BIRMINGHAM, AL – Antibiotic prescription fill rates are declining in Alabama and nationally, and pediatricians are leading the way. Appropriate prescribing of antibiotics is critically important because the overuse or misuse of antibiotics can render the drug ineffective over time and allow diseases to build resistance against antibiotic treatments.

According to a new study by the Blue Cross Blue Shield Association (BCBSA), Alabama ranks second among states in the rate of antibiotic prescription fill rates among Blue Cross and Blue Shield of Alabama commercially insured members; however, Alabama’s fill rates have declined eight percent over the last seven years. The study further shows this decline varies largely by city, from a 22 percent decline in Anniston to a one percent decline in Auburn/Opelika and Florence.

Prescription fill rates for broad-spectrum antibiotics, which treat a wide range of bacteria and are the antibiotics most likely to contribute to the creation of antibiotic-resistant bacteria, have declined five percent in Alabama. These fill rates vary among cities from a one percent increase in Auburn/Opelika to a 27 percent decline in Anniston.

Pediatricians in Alabama have led the way in curtailing antibiotics use, with prescriptions filled for children dropping 14 percent since 2010. These declines vary from a 28 percent decrease in Gadsden to a six percent reduction in Decatur and Dothan.

Findings from the national BCBSA report, “Antibiotic Prescription Fill Rates Declining in the U.S.,” show that efforts to increase awareness of excessive antibiotic use and of the threat posed by antibiotic-resistant bacteria may be achieving measurable results:

* Antibiotic prescription fill rates have declined nine percent nationally
among BCBS commercially insured members from 2010 through 2016.
* The steepest decline (13 percent) has been in broad-spectrum antibiotics.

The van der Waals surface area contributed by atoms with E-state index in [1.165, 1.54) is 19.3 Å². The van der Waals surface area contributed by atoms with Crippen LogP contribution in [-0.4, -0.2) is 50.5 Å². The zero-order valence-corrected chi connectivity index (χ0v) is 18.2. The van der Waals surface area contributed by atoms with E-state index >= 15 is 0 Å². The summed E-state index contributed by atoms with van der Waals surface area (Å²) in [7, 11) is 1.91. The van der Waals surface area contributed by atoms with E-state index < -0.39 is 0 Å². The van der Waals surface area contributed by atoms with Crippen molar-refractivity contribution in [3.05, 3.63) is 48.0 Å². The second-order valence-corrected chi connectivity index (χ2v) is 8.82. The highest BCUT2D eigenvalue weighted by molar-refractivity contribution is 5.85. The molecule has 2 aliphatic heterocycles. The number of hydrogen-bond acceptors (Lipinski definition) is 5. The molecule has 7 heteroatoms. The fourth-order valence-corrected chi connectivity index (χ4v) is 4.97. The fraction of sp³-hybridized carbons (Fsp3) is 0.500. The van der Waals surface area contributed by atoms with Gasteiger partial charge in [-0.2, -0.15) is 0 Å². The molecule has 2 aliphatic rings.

* Pediatricians continue to lead the way in reducing antibiotics usage, with
prescriptions filled for children dropping 16 percent compared to just 6
percent for adults. Broad-spectrum antibiotic prescription fill rates for
newborns and infants (up to one year old) have declined 22 percent.
* Wide regional variations in antibiotic prescription fill rates exist, with the
highest prescribing states in Appalachia and the South (e.g., Alabama,
Arkansas, Kentucky, Louisiana and Mississippi), filling nearly three times
as many prescriptions per person as the lowest prescribing states. In
addition, prescription fill rates in rural areas are 16 percent higher than in
urban areas.
* In 21 percent of all treatment cases, physicians continue to prescribe
antibiotics for conditions where their use is not likely to be effective.
These findings indicate further improvements need to be made.

About the Health of America Report Series
This is the fifteenth study of the Blue Cross Blue Shield: The Health of America Report series, produced through a collaboration between BCBSA and Blue Health Intelligence, which uses a market-leading claims database to uncover key trends and insights into healthcare affordability and access to care.

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